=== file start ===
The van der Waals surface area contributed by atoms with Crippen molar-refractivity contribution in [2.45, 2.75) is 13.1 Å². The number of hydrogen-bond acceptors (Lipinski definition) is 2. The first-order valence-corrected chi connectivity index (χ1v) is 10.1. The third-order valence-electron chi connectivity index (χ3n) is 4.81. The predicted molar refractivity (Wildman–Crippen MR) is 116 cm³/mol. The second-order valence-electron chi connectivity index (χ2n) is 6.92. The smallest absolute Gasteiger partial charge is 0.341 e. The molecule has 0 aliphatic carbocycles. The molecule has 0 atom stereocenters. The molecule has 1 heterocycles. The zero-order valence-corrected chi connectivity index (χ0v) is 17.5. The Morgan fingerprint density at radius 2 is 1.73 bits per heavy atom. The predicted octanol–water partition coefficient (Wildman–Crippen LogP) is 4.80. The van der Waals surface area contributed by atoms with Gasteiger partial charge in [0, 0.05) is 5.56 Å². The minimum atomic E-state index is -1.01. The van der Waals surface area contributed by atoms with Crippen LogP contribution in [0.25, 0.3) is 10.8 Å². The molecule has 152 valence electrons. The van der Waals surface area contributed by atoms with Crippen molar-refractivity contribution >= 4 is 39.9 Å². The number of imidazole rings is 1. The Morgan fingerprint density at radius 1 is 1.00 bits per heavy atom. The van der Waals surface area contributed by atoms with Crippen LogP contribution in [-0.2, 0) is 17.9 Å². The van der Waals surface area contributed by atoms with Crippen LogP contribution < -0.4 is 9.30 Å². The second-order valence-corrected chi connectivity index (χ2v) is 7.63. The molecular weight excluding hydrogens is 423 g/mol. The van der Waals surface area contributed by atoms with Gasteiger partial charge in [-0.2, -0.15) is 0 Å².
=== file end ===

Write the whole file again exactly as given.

The van der Waals surface area contributed by atoms with Crippen molar-refractivity contribution in [2.45, 2.75) is 13.1 Å². The number of hydrogen-bond acceptors (Lipinski definition) is 2. The first-order valence-corrected chi connectivity index (χ1v) is 10.1. The third-order valence-electron chi connectivity index (χ3n) is 4.81. The predicted molar refractivity (Wildman–Crippen MR) is 116 cm³/mol. The second-order valence-electron chi connectivity index (χ2n) is 6.92. The smallest absolute Gasteiger partial charge is 0.341 e. The molecule has 0 aliphatic carbocycles. The molecule has 0 atom stereocenters. The molecule has 1 heterocycles. The zero-order valence-corrected chi connectivity index (χ0v) is 17.5. The Morgan fingerprint density at radius 2 is 1.73 bits per heavy atom. The predicted octanol–water partition coefficient (Wildman–Crippen LogP) is 4.80. The van der Waals surface area contributed by atoms with Gasteiger partial charge in [0, 0.05) is 5.56 Å². The minimum atomic E-state index is -1.01. The van der Waals surface area contributed by atoms with Crippen LogP contribution in [0.25, 0.3) is 10.8 Å². The molecule has 152 valence electrons. The van der Waals surface area contributed by atoms with Crippen molar-refractivity contribution >= 4 is 39.9 Å². The number of imidazole rings is 1. The Morgan fingerprint density at radius 1 is 1.00 bits per heavy atom. The van der Waals surface area contributed by atoms with Crippen LogP contribution in [-0.2, 0) is 17.9 Å². The van der Waals surface area contributed by atoms with Crippen LogP contribution < -0.4 is 9.30 Å². The second-order valence-corrected chi connectivity index (χ2v) is 7.63. The molecular weight excluding hydrogens is 423 g/mol. The van der Waals surface area contributed by atoms with Gasteiger partial charge in [-0.2, -0.15) is 0 Å².